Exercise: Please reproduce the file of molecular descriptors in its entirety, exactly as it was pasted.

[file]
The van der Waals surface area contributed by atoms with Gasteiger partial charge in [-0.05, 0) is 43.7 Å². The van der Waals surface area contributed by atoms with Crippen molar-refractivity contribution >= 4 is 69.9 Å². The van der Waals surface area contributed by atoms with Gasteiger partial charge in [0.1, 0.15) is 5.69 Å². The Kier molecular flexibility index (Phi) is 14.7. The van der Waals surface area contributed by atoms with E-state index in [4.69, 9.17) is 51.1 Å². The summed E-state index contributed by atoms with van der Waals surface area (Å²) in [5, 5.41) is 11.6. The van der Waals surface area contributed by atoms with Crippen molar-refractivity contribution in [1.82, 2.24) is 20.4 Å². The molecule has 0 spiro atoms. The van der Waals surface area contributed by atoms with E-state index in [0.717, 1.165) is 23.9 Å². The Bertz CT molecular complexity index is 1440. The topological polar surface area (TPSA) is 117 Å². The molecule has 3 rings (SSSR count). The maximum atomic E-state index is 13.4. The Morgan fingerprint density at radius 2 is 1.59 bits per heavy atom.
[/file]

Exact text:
The van der Waals surface area contributed by atoms with Gasteiger partial charge in [-0.05, 0) is 43.7 Å². The van der Waals surface area contributed by atoms with Crippen molar-refractivity contribution >= 4 is 69.9 Å². The van der Waals surface area contributed by atoms with Gasteiger partial charge in [0.1, 0.15) is 5.69 Å². The Kier molecular flexibility index (Phi) is 14.7. The van der Waals surface area contributed by atoms with E-state index in [4.69, 9.17) is 51.1 Å². The summed E-state index contributed by atoms with van der Waals surface area (Å²) in [5, 5.41) is 11.6. The van der Waals surface area contributed by atoms with Crippen molar-refractivity contribution in [1.82, 2.24) is 20.4 Å². The molecule has 0 spiro atoms. The van der Waals surface area contributed by atoms with E-state index in [0.717, 1.165) is 23.9 Å². The Bertz CT molecular complexity index is 1440. The topological polar surface area (TPSA) is 117 Å². The molecule has 3 rings (SSSR count). The maximum atomic E-state index is 13.4. The Morgan fingerprint density at radius 2 is 1.59 bits per heavy atom.